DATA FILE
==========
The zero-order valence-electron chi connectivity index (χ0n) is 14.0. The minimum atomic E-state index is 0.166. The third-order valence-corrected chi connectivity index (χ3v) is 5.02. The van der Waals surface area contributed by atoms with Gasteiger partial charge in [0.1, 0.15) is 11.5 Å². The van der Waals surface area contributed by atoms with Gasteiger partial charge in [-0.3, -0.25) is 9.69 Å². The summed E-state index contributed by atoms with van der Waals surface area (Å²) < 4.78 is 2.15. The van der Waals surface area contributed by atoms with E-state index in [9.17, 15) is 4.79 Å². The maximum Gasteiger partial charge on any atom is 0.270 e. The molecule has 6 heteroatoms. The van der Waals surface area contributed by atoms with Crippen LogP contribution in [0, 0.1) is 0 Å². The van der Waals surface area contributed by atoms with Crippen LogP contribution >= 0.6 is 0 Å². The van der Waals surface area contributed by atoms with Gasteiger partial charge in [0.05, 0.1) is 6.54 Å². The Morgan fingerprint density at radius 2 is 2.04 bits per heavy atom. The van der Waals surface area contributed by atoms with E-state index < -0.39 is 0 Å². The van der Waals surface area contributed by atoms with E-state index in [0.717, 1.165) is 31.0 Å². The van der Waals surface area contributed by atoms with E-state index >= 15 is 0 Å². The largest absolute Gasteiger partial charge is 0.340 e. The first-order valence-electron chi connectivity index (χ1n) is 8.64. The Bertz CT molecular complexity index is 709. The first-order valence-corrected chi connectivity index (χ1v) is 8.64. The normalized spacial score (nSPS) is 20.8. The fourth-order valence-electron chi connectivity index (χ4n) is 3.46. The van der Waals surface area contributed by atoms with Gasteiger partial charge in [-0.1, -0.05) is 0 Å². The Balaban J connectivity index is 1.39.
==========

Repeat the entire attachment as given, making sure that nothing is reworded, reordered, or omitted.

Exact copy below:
The zero-order valence-electron chi connectivity index (χ0n) is 14.0. The minimum atomic E-state index is 0.166. The third-order valence-corrected chi connectivity index (χ3v) is 5.02. The van der Waals surface area contributed by atoms with Gasteiger partial charge in [0.1, 0.15) is 11.5 Å². The van der Waals surface area contributed by atoms with Gasteiger partial charge in [-0.3, -0.25) is 9.69 Å². The summed E-state index contributed by atoms with van der Waals surface area (Å²) < 4.78 is 2.15. The van der Waals surface area contributed by atoms with E-state index in [9.17, 15) is 4.79 Å². The maximum Gasteiger partial charge on any atom is 0.270 e. The molecule has 6 heteroatoms. The van der Waals surface area contributed by atoms with Crippen LogP contribution in [0, 0.1) is 0 Å². The van der Waals surface area contributed by atoms with Crippen LogP contribution >= 0.6 is 0 Å². The van der Waals surface area contributed by atoms with Gasteiger partial charge in [0.05, 0.1) is 6.54 Å². The Morgan fingerprint density at radius 2 is 2.04 bits per heavy atom. The van der Waals surface area contributed by atoms with E-state index < -0.39 is 0 Å². The van der Waals surface area contributed by atoms with E-state index in [0.717, 1.165) is 31.0 Å². The van der Waals surface area contributed by atoms with E-state index >= 15 is 0 Å². The largest absolute Gasteiger partial charge is 0.340 e. The first-order valence-electron chi connectivity index (χ1n) is 8.64. The Bertz CT molecular complexity index is 709. The first-order valence-corrected chi connectivity index (χ1v) is 8.64. The normalized spacial score (nSPS) is 20.8. The fourth-order valence-electron chi connectivity index (χ4n) is 3.46. The van der Waals surface area contributed by atoms with Gasteiger partial charge in [-0.1, -0.05) is 0 Å². The Balaban J connectivity index is 1.39.